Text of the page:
The Great Commandment calls us to love God and love others (Matthew 22:36-40). When teaching people in the workplace to love one another, I look for simple actions such as talk to one another, know the names of your co-workers and their family members, inquire about their hobbies, and have real conversation to talk about their life. Love is also displayed with empathy, care, and concern. Love is also shown while walking with one another through difficult times and rejoicing with each other during good times. If someone is going through a hard time, pray for/with them, pitch in and help with their work, and offer a listening ear. If only one piece of advice is gleaned from this article, it should be that the greatest of these is love (1 Corinthians 13:13). In all of my research, love is always a significant predictor variable of any desired workplace outcome.
Jim Collins wrote that great leaders have humility, doubt, and drive. If you are a leader, are you humble? Using the Servant Leadership Assessment Index could give you a baseline of how humble your team thinks you are. In general, when your department does well, do you take credit for their hard work or do you offer credit where it is due? If a failure occurs on your team, do you take the brunt of the punishment and protect your team, or do you point fingers to your follower? Humility is a character trait mentioned in the Bible many times (Colossians 3:12, Ephesians 4:2, James 4:6, 1 Peter 5:5).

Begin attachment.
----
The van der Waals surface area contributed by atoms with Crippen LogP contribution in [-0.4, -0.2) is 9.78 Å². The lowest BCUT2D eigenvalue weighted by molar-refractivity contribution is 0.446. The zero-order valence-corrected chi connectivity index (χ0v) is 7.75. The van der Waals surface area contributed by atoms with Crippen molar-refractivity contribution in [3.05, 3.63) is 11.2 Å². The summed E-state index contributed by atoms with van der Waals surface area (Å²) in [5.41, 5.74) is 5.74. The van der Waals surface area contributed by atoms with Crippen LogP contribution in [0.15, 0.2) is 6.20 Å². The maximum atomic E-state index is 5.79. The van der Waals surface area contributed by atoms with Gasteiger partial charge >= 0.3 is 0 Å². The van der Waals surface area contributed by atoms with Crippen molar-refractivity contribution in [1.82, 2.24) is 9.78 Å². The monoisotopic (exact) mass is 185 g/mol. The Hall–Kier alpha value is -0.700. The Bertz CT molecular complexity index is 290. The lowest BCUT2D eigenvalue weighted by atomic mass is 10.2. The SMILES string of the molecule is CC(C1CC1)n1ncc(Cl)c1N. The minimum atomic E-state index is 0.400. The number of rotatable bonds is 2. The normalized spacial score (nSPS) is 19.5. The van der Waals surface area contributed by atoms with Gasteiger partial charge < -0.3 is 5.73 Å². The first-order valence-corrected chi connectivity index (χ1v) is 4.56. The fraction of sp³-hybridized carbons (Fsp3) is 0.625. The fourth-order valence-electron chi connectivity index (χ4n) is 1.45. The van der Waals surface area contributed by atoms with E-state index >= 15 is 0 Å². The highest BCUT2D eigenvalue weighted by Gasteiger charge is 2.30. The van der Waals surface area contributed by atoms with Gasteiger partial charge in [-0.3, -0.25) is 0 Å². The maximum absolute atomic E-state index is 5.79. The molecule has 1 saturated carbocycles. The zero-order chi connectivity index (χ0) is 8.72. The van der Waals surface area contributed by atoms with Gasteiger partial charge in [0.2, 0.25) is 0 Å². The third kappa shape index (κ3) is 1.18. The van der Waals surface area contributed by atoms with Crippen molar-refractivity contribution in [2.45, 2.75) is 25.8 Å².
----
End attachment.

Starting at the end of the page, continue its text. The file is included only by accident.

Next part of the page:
The best example of altruistic love is the unconditional love Jesus shows by dying for our sins so that we can be in heaven for eternity. An altruistic person gives of their finances, influence, skills and time without expecting anything in return. They also share their experience and wisdom. So often, leaders hold back certain bits of information because they are fearful that their employees will surpass them in knowledge, position, salary or title. However, that is exactly what we are called to do. We should want what is best for everyone. God’s command to love our neighbor (Leviticus 19:18, Galatians 5:14) gives credence to the philosophy that a leader should do for their followers exactly what he or she would want done for them. We should not be jealous if our team members are picked for special projects and we should not hold grudges if a colleague is promoted. Ultimately, we celebrate with one another, we show empathy and concern for one another, and we love one another without expecting anything in return.